While reading New Yorker music critic Alex Ross's weblog for yesterday's piece on Spider-Man 2 and genre anxiety, I happened upon this bravura passage from his manifesto "Listen to This":
All music becomes classical music in the end. Reading the histories of other genres, I often get a warm sense of déjà vu. The story of jazz, for example, seems to recapitulate classical history at high speed. First, the youth-rebellion period: Satchmo and the Duke and Bix and Jelly Roll teach a generation to lose itself in the music. Second, the era of bourgeois grandeur: the high-class swing band parallels the Romantic orchestra. Stage 3: artists rebel against the bourgeois image, echoing the classical modernist revolution, sometimes by direct citation (Charlie Parker works the opening notes of “The Rite of Spring” into “Salt Peanuts”). Stage 4: free jazz marks the point at which the vanguard loses touch with the mass and becomes a self-contained avant-garde. Stage 5: a period of retrenchment. Wynton Marsalis’s attempt to launch a traditionalist jazz revival parallels the neo-Romantic music of many late-twentieth-century composers. But this effort comes too late to restore the art to the popular mainstream. Jazz recordings sell about the same as classical recordings, three per cent of the market.
The same progression worms its way through rock and roll. What were my hyper-educated punk-rock friends but Stage 3 high modernists, rebelling against the bloated Romanticism of Stage 2 stadium rock? Right now, there seems to be a lot of Stage 5 classicism going on in what remains of rock and roll. The Strokes, the Hives, the Vines, the Stills, the Thrills, and so on hark back to some lost pure moment of the sixties or seventies. Their names are all variations on the Kinks. Many of them use old instruments, old amplifiers, old soundboards. One rocker was recently quoted as saying, “I intentionally won’t use something I haven’t heard before.” Macht Neues, kids!
I hope he doesn't object to the long excerpt, but I think you can see where this is going.
I suspect Ross is able to play this game so adeptly not because all music becomes classical music, but because most genres tend to follow similar patterns of development, alternating between tradition and innovation - and eventually reaching a point where traditionalism appears innovative. Thomas Schatz outlines a comparable progression for films in his book Hollywood Genres; Peter Coogan has adapted Schatz's model to superhero comics, which you can read about here of all places. (You almost have to admire the Quixotic innocence of trying to articulate a rigorous genre framework on a site run by Diamond, which only seems interested in multiplying the number of "Ages" as a ploy to increase collectibility.)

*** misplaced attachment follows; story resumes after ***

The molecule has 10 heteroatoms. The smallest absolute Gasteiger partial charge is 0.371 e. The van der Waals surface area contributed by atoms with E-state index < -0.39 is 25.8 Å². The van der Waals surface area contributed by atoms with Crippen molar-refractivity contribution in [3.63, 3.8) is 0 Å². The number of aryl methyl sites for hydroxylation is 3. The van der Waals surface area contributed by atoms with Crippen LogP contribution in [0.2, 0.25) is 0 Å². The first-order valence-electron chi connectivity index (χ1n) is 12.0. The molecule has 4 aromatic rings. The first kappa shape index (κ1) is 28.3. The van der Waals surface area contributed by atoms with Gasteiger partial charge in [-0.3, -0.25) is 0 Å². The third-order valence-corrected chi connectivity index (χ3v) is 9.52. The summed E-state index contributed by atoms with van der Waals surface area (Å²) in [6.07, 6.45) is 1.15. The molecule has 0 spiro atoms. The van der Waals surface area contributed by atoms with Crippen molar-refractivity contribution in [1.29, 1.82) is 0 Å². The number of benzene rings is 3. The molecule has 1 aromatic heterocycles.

According to Schatz, genres move through a fairly regular and predictable pattern of development: a formative stage of experimentation, followed by a classicist stage of consolidation and refinement of earlier innovations, succeeded by a baroque stage of highly manneristic self-reflection. Coogan adds a final stage of reinvigoration and replenishment, which begins the cycle anew and brings the Schatz model almost perfectly in line with Ross's five stages of musical genres.
But the charm of these models is in their application - so, how useful is Ross's model for describing comics genres? Marvel is pretty easy to map. Stage 1, youth-rebellion: Lee, Kirby, and Ditko invent a new kind of superhero and a new way of building ongoing continuity. Stage 2, bourgeois grandeur: the Marvel house style of the 70s, How to Draw Comics the Marvel Way and sweeping continuity-custodian epics by good sons like Roy Thomas. Surely the concept albums of the comics world. Stage 3, artistic rebellion: the revolutionaries of the 80s, mostly absent from Marvel save in Daredevil and a few other odd corners, shaking the genre to its foundations. Stage 4, the self-contained avant-garde: everything since, as comics are produced by and for a shrinking, self-referential fanbase, resulting in faux avant-gardisms like widescreen and fascist chic. During this period comics periodically turn to the retrenchment of Stage 5, visible most prominently in the mid-90s retro movement (Marvels) and Marvel's sudden conservative turn today.
This game allows for multiple variations since the scale can be expanded or contracted as we see fit. Within the larger history of superhero comics, Stage 1 Marvel was itself a Stage 3 revolution against the perennially classicist, tradition-minded DC. And within the smaller history of individual titles, Marvel has spawned a couple of subgenres that play out their own genre progression, most notably the X-Men titles. (Was Morrison a Stage 3 rebel against Claremontian classicism, a Stage 4 mannerist avant garde, or a Stage 5 reinvigorator whose work has been overwhelmed by a more conservative strain of nostalgia? I'd argue the lattermost.)
Let's not stop there - the game is only as much fun as its most surprising, arcane, or carefully explicated test case. How do Vertigo and the proto-Vertigo books fit within a generic history of DC? What's Vertigo's own genre history? Play along!